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Coccydynia (tailbone pain) is a condition that occurs when the tailbone is damaged or strained. Coccyx is the medical term for the tailbone. It’s the triangle-shaped bone at the very bottom of your spine. Even a small bruise on the tailbone can cause significant discomfort and pain. Although coccydynia can occur at any age, it is more likely to occur in women than men.
Reduce your risk.
Coccydynia occurs when the tailbone or its immediate surrounding area is injured or damaged. Two common causes of coccydynia are childbirth and a backward fall. However, many types of medical issues can cause this painful condition, including:
Injury: A sudden impact to the tailbone can cause bruising, dislocation or fracture, resulting in significant pain. Fortunately, most injured tailbones are only bruised.
Repetitive tasks: Certain sports that stretch the coccyx area, including rowing and cycling, can stretch and strain the ligaments and muscles surrounding the coccyx. If these tissues are stretched too much, they fail to support the tailbone, which causes pain. This type of stretching and straining in childbirth also causes coccydynia.
Bad posture: Unnatural pressure can be placed on the tailbone when people sit for a long time. Work desks and car seats are common culprits for this type of coccyx pain.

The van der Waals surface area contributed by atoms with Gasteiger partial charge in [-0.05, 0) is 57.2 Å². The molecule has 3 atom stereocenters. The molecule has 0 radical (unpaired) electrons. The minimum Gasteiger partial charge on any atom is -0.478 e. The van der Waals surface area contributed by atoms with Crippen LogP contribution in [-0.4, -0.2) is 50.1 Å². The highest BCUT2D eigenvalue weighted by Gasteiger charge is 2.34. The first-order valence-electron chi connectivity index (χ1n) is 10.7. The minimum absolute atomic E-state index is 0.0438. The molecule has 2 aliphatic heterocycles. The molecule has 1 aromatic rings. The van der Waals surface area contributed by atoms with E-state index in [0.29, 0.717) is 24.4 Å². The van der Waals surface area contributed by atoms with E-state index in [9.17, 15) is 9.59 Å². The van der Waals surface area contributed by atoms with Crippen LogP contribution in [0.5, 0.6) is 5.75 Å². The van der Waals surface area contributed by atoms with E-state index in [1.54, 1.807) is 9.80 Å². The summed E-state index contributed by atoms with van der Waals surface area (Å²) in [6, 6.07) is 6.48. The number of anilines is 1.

Weight: People who are obese or underweight may develop coccydynia. Obesity puts excess strain on the coccyx when sitting, while lack of healthy fat in the buttocks may cause the tailbone to rub against other surrounding tissues.
Aging: As people age, the cartilage that keeps the tailbone in place is prone to natural wear and tear, causing additional stress to the coccyx.
Infection & disease: In rare cases, infection or disease can cause coccydynia. For example, cancer can spread into the tailbone and cause pain.
Pinpoint your pain.
The most common symptom of coccydynia is pain at the base of the spine, which can worsen when sitting. This pain is often extreme, and individuals with coccydynia may not be able to sit at all. Most symptoms of tailbone pain will resolve on their own within a few days.
Get the answers you need.
The experts at Kayal Pain & Spine Center will initially diagnosis coccydynia based on symptoms, typically suggesting routine care to provide relief. If the pain in your coccyx does not subside within a few days, you may receive a more thorough exam or an MRI scan.
Life’s too short to put up with pain.
Many cases of coccydynia only require time and self-care. If your Kayal Pain & Spine Center specialist suspects that your coccydynia is temporary, he or she is likely to recommend an over-the-counter medication, a cushion and hot or cold pads. These treatments are meant to relieve pain until the tailbone can naturally heal itself.
In chronic cases of coccydynia, more aggressive treatment options may be required. Physical therapy is often the first approach, with muscle manipulation and potent medications used when physical therapy fails. If none of these treatments provide relief, your Kayal Spine & Pain Center surgeon may perform a coccygectomy, a surgical procedure in which the coccyx is permanently removed.